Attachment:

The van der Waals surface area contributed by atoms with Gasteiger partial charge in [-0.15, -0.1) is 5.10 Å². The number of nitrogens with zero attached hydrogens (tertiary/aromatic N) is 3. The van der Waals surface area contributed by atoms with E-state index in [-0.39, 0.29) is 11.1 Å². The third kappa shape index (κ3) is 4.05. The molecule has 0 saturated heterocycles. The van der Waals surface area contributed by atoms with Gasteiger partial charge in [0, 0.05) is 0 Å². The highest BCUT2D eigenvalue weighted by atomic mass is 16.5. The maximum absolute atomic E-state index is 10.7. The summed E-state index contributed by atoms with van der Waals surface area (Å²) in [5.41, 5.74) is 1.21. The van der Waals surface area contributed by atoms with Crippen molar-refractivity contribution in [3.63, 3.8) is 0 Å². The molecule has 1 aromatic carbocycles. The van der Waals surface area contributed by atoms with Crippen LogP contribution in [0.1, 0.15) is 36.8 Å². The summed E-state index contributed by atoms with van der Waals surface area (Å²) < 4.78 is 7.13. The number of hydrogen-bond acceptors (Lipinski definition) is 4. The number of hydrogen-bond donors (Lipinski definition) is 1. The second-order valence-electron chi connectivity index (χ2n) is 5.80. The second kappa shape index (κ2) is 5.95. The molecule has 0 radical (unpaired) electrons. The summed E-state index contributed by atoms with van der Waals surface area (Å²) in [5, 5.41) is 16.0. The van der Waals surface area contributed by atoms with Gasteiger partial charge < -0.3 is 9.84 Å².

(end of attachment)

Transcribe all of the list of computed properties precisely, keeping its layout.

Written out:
The van der Waals surface area contributed by atoms with Gasteiger partial charge in [-0.15, -0.1) is 5.10 Å². The number of nitrogens with zero attached hydrogens (tertiary/aromatic N) is 3. The van der Waals surface area contributed by atoms with E-state index in [-0.39, 0.29) is 11.1 Å². The third kappa shape index (κ3) is 4.05. The molecule has 0 saturated heterocycles. The van der Waals surface area contributed by atoms with Gasteiger partial charge in [0, 0.05) is 0 Å². The highest BCUT2D eigenvalue weighted by atomic mass is 16.5. The maximum absolute atomic E-state index is 10.7. The summed E-state index contributed by atoms with van der Waals surface area (Å²) in [5.41, 5.74) is 1.21. The van der Waals surface area contributed by atoms with Crippen molar-refractivity contribution in [3.63, 3.8) is 0 Å². The molecule has 1 aromatic carbocycles. The van der Waals surface area contributed by atoms with Crippen LogP contribution in [0.1, 0.15) is 36.8 Å². The summed E-state index contributed by atoms with van der Waals surface area (Å²) < 4.78 is 7.13. The number of hydrogen-bond acceptors (Lipinski definition) is 4. The number of hydrogen-bond donors (Lipinski definition) is 1. The second-order valence-electron chi connectivity index (χ2n) is 5.80. The second kappa shape index (κ2) is 5.95. The molecule has 0 radical (unpaired) electrons. The summed E-state index contributed by atoms with van der Waals surface area (Å²) in [5, 5.41) is 16.0. The van der Waals surface area contributed by atoms with Gasteiger partial charge < -0.3 is 9.84 Å².